Smaller Hedge Fund Managers Lead in Performance

Emerging hedge fund managers who run newer, smaller funds consistently outperform their larger, brand-name cousins, and do so with less volatility as well.

That’s the word from the recent Emerging Managers Summit in New York City, sponsored by Opal Financial Group, according to an article on Admittedly, they have a vested interest in getting the word out about emerging fund managers. Yet their findings are backed up by several empirical studies from third parties.

Northern Trust released a November 2010 study that concluded the smallest investment firms outperformed the largest hedge funds (as well as the S&P 500) over the five-year period ending June 30, 2010. They compared large and small firms in both up and down markets. Smaller firms delivered “dramatically” better performance in down markets, and won in up-market periods as well. The Northern Trust researchers founds that smaller funds have a less bureaucratic working environment, greater motivation and greater flexibility to deal with changing market environments.

HFR Asset Management’s report, “Emerging Manager Out-Performance: Alpha Opportunities from the Industry’s Newest Hedge Fund Managers,” concurred. HFR says “emerging managers are generally smaller and well suited to adapt to changing market conditions and exploit new opportunities…new ideas are more likely to generate superior returns than are copycat ideas.”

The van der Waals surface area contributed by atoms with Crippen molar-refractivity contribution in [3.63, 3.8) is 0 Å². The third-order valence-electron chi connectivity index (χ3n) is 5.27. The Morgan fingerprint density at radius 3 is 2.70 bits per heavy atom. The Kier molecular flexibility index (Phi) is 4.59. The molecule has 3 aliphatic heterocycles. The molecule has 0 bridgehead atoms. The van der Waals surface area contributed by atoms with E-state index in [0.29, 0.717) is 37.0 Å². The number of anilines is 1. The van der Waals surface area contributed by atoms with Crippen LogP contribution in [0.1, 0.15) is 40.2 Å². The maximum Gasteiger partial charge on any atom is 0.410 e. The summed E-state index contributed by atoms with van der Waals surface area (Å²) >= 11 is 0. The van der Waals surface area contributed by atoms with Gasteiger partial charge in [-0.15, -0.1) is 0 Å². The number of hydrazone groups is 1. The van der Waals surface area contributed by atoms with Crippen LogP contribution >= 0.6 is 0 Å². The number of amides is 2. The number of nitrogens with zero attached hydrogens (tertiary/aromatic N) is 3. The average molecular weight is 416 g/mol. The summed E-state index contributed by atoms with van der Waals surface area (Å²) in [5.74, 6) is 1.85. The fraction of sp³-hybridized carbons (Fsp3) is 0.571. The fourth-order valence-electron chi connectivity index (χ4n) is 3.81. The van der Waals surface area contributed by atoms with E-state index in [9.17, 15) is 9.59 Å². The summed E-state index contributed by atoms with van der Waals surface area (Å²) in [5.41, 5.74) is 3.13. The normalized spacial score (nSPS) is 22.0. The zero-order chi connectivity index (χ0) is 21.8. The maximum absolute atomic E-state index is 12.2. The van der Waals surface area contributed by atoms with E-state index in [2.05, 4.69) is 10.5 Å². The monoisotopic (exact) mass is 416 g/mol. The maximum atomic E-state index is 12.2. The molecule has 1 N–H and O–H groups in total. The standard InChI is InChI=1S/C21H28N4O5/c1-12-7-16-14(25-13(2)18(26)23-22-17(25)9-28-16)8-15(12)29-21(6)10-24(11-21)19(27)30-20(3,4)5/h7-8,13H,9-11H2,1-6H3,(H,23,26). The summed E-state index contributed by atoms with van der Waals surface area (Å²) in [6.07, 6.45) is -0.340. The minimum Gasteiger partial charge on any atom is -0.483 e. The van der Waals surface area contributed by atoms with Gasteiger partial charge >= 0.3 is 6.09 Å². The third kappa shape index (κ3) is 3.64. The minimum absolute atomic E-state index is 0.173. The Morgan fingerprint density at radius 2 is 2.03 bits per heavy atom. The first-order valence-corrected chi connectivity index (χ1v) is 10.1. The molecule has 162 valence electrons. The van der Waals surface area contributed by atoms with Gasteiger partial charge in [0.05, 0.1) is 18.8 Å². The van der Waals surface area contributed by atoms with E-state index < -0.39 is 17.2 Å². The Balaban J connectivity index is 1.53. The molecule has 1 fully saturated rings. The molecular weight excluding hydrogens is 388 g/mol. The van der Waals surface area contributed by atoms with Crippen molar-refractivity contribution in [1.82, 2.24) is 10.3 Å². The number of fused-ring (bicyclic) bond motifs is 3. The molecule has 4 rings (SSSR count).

Harcourt Investment Consulting AG, a firm with $4.7 billion in assets under management, also found that younger, smaller hedge funds consistently outperform older funds, in their Strategy Focus Report.

There are a number of possible reasons. First, emerging hedge fund managers often have unique or niche strategies that stem from a star manager’s particular expertise. This contrasts with larger funds, where because of their size, they may drift into a multi-strategy approach and may have a half-dozen younger, less experienced portfolio managers.

Star managers launching their own funds may have more of their own “skin in the game”. This gives them the motivation and incentive to generate superior returns with less risk. While a larger, multi-billion dollar hedge fund manager may simply want to increase his fund’s size, and thus increase management fees.

What’s your opinion? Would you rather work for a smaller, newer hedge fund than an established giant fund? Which do you think presents more opportunity at this stage of your career? Add your comments below.

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